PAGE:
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Monday 30 January 2023 Dublin: 6°C
Sam Boal/Rollingnews Baby Luke Moran from Dublin enjoying lunch with social distancing in place in Toners Pub on Baggot Street.
# Aid package plea
'All we are getting is tea and sympathy': Half of Ireland's restaurants could close without aid, industry warns
The Restaurants Association of Ireland is seeking rent cuts from landlords, official grants and greater flexibility from banks and utility companies.

HALF OF IRELAND’S restaurants could close without a Government aid package next month, the industry has warned.

Taoiseach Micheal Martin has said his administration will unveil significant measures in July to stimulate an economy stricken by coronavirus restrictions back into life.

The Restaurants Association of Ireland is seeking rent cuts from landlords, official grants and greater flexibility from banks and utility companies.

Chief executive Adrian Cummins said: “Unless we get a July stimulus package, 50% of the restaurants will close and some have not even got to the starting line yesterday – they have closed already.”

Pubs and bars that serve food, restaurants and cafes were able to reopen here yesterday, provided they can observe social distancing. 

The Dail’s Special Committee on the Covid-19 Response took evidence from members of the hospitality industry today.

A state stimulus plan was included in the coalition’s programme for government involving a new recovery fund to create increased demand and employment.

Cummins’ organisation has more than 2,000 members, from restaurants to gastropubs and coffee shops.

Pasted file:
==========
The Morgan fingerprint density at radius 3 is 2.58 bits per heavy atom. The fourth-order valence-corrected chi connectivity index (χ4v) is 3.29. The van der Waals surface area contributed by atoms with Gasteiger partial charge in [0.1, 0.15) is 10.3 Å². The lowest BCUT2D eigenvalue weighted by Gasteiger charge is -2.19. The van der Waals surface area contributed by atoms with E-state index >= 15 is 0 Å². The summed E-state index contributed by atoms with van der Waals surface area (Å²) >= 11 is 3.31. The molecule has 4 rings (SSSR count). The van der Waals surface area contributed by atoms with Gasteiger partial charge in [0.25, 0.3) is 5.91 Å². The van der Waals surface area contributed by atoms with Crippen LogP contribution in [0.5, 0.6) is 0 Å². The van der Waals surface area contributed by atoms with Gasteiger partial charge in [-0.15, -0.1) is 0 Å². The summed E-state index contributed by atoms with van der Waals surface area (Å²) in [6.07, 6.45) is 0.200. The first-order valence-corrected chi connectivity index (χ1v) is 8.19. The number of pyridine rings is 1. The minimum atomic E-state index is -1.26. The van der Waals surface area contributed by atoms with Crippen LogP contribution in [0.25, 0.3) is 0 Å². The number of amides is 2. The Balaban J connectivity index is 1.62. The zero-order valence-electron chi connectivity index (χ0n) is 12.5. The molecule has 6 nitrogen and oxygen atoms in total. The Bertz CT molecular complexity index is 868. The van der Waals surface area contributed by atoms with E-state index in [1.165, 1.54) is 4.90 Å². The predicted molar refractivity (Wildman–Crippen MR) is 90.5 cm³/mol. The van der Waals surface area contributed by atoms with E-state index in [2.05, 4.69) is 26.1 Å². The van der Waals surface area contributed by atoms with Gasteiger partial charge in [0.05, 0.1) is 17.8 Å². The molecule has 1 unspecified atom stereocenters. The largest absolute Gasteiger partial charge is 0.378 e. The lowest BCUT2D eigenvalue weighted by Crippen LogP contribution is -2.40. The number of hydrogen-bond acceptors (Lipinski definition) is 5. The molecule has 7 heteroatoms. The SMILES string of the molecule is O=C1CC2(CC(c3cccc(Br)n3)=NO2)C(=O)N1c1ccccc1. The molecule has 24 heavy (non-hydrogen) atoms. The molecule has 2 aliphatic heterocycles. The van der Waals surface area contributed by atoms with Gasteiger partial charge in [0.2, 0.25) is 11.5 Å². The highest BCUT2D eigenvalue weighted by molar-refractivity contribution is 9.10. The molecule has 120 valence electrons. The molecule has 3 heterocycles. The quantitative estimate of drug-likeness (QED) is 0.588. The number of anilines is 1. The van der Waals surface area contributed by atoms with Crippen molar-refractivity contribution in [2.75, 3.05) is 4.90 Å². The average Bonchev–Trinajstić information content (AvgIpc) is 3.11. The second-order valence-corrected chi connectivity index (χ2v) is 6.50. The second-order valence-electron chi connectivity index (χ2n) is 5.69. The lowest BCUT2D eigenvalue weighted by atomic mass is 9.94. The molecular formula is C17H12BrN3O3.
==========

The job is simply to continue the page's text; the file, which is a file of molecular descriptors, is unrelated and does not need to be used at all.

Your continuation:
He said eateries which would not reopen included those catering for tourists in places like West Cork or Connemara.

He told Dáil deputies owners were facing demands for 100% of rent bills and utility payments.

“You will see a lot of businesses that will have to close their doors because the landlord is not playing ball.

“All we are getting is tea and sympathy and asking for their full rent.”

Cummins said: “This is so serious and we need that package of measures, grant aid, temporary wage supplement scheme.

“We need some sort of burden-sharing for the landlords where everyone has to take some cut.”

He claimed utility companies were targeting the restaurant industry seeking large deposits for connections.

“Everyone needs to step up to the plate in this crisis, the banks, the landlords, the utility providers.”

He said banks had provided no assurances.

“Considering the Irish people bailed out the banks to the tune of 65 billion euro, the banks need to do a little bit more to help SMEs across the country.”

The programme for government agreed between the parties said it would consider additional grants for small businesses and further direction on the state’s wage subsidy scheme.

Padraig Cribben, chief executive of the Vintners’ Federation of Ireland, said: “This is not something that can wait, this is not something that can be long-fingered.

“There is no point in coming in with something in the budget in October.

“Everything needs to be in the July stimulus so that people can see what they are facing and can plan properly.”

Press Association


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